Pelorus Bridge Scenic Reserve recently had an evening visit from students at Hira School to learn about our catchment’s long-tailed bats, a native species that's threatened-nationally critical.
The students were greeted by Te Hoiere Project Education Coordinator Antonia O’Donnell and Forest & Bird's Te Hoiere Bat Recovery Team Leader, Clare O’Rourke.
About 25 students, plus supporting adults, met at the reserve in the evening after spending the day at the Te Hora Marae. Students learned about this threatened species for about two hours, along with the actions being taken by the project to help protect them.
Clare showed the children some pest traps, while Antonia showed them a taxidermist bat and bat detectors. A fun art activity was included, where the tamariki (children) were taught the art of observation and had a go at drawing some bat wings.
Children also played two games, one demonstrating how echolocation works, and another demonstrating the effects predators have on bats. Echolocation is a technique used by bats, dolphins and other animals to determine the location of objects using reflected sound. This allows the animals to move around in darkness, enabling them to navigate, hunt, and find their friends when they can’t see.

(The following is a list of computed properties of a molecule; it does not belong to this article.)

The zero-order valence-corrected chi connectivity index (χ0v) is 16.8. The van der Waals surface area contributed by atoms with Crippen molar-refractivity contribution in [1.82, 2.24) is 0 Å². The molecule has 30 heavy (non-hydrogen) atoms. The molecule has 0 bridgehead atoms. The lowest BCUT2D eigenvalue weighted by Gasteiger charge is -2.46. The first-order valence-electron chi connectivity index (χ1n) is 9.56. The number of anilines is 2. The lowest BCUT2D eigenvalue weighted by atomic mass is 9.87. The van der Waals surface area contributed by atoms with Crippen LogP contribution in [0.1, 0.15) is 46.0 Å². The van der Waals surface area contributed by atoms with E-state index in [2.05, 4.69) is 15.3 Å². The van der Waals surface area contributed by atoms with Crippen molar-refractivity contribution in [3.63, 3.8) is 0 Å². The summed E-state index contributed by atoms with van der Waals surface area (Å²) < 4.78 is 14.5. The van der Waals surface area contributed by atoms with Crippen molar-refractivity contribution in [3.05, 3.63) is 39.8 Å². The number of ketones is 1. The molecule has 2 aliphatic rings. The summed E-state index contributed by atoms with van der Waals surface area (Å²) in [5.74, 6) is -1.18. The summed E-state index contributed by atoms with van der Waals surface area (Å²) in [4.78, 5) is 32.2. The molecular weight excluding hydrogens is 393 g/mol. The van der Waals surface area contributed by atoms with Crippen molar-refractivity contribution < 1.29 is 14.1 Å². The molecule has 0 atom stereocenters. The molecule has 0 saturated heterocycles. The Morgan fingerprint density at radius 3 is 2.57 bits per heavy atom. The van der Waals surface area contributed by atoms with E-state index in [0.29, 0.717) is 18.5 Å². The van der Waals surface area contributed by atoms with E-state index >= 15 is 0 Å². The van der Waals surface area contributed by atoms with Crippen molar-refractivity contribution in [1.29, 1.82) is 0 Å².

Tamariki then headed out on a "bat hunt". Due to the fact that it is winter, when bats sleep, plastic bats were hung on a surrounding loop track for the kids to find. They were handed quizzes and, armed with their torches, headed out to try and find all the bats, along with the answers to the quiz questions about bats.
“It was a lot of fun doing this at night time, and the kids had a blast,” Antonia said.
“The kids had so much fun, we are looking at some post-learning guidelines for the schools to follow up on the children's learning from the evening. I think this will be an amazing programme that we can offer not only the local schools but other schools who visit the area.”